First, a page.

Is it a good time to buy bonds?

Bonds have not had the best year, but should they still form part of a well-diversified portfolio? We explore whether now is a good time to invest in bonds

Government bonds
(Image credit: Getty Images)

Higher interest rates are pushing up bond yields, making it a good time for new investors but less so for existing bondholders, so is now the time to dabble in the debt markets?

Bonds, such as gilts, have taken a battering in recent years due to the low interest rate environment making it a less attractive area for investment.

But investing in debt is becoming more attractive among investors amid the economic uncertainty due to the regular income and higher inflation.

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That’s not such good news if you already invest in bonds though.

Rising interest rates pushing up bond yields for fresh investors but it makes returns on existing debt less attractive, especially as inflation has climbed higher, eating into your returns.

“It’s the best of times and the worst of times to be a bond investor,” says Laith Khalaf, head of investment analysis at AJ Bell.

“Yields are now high enough to feel like a gold rush to fresh investors who have been starved of income since the financial crisis.

“But at the same time rising yields have created heavy losses for existing bond owners. 

The 10 year US Treasury Bond yield recently rose above 5% for the first time since 2007, up from 0.6% in 2020, adds Khalaf, while the UK 10 year gilt stands at 4.5%, its highest level since the financial crisis. 

“Bond yields have gone back to the noughties, and it’s been a painful transition for bond holders,” says Khalaf.

What are bonds?

Bonds are a debt-based investment and are essentially IOUs. When you buy a bond, you’re effectively loaning money to either the government or a company for a fixed period.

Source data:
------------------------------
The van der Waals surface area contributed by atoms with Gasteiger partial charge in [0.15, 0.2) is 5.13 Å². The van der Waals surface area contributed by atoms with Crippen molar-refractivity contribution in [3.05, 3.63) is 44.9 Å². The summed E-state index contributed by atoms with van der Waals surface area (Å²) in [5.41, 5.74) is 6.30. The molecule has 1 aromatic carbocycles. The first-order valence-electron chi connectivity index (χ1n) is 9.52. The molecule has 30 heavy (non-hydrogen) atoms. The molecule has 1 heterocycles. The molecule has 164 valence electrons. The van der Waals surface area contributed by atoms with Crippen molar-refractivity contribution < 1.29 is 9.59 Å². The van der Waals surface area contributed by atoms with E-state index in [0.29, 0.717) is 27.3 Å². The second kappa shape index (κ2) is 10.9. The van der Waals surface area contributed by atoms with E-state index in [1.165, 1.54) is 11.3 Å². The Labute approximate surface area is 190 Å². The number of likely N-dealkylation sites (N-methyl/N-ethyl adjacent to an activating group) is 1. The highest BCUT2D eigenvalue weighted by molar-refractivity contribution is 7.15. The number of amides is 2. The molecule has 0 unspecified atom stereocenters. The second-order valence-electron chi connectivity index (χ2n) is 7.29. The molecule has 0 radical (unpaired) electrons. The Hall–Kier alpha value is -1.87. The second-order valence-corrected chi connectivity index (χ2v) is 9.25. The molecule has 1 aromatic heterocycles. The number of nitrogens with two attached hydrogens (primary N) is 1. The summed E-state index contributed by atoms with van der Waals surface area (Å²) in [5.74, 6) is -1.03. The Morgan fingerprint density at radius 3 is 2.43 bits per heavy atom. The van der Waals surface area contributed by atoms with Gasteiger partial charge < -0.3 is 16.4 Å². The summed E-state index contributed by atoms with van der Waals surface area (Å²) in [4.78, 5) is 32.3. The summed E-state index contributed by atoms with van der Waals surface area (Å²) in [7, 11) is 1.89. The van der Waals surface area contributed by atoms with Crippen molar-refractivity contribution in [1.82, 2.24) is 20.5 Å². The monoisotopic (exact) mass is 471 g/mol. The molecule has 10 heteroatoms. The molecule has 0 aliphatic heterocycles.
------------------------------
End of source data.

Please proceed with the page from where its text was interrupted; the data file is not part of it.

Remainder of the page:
When the fixed term ends, the bonds matures and you are repaid the initial capital plus return. You can also earn an annual fixed rate of interest along the way.

Bonds have an inverse relationship with interest rates; when rates go up, existing bond prices go down. And when interest rates go down, bond prices go up. 

That makes old debt less competitive but can make new bond issues more attractive.

“Interest rates are now pushed to a level where you can lock in quite an attractive yield - or income - from your bonds, maybe 5% (which is about the same as you can get from cash,” says Ed Monk, associate director at Fidelity International.

“If interest rates do start to come down, and bond yields follow them down, I think what we will see is the potential for a capital gain as well. As interest rates come down, the price of bonds will go up… so you’re locking in a good income and you’ve got the potential for a capital gain.” 

Investors can back bonds individually or through a fund that will build a more diversified portfolio of debt products.


Some bonds are short-dated and mature within five years. They carry less inflation and default risk, but also pay a lower interest (yield/income). Long-dated bonds tend to have a higher interest rate.

It’s worth noting that sometimes the interest on short-dated bonds can be higher than on longer-dated bonds. This tends to happen when central banks are increasing interest rates aggressively and can be an indication of an economic slowdown or recession ahead. This situation is known as an ‘inverted yield curve’. 


Like most things when it comes to investing, all bonds are not equal.

Tom Stevenson, investment director at Fidelity Personal Investing, says the balance between risk and reward is firmly skewed towards investing in government bonds as opposed to corporate bonds that are influenced not only by interest rates but also the health of the economy and its impact on companies. 

“As the economy slows, more of these may fall into difficulties and become unable to meet their obligations to lenders,” he says.

“This is likely to become a bigger problem as more companies are obliged to refinance their debts at much higher rates.  

So-called high yield bonds might look attractive on the basis of the income they offer, he adds, but the risks of failure are commensurately higher. 

“Investors who are reaching for the extra income that corporate bonds offer compared with government bonds should err on the side of caution and only invest in the highest quality companies’ debts,” says Stevenson.

Marc Shoffman
Contributing editor

Marc Shoffman is an award-winning freelance journalist specialising in business, personal finance and property. His work has appeared in print and online publications ranging from FT Business to The Times, Mail on Sunday and The i newspaper. He also co-presents the In For A Penny financial planning podcast.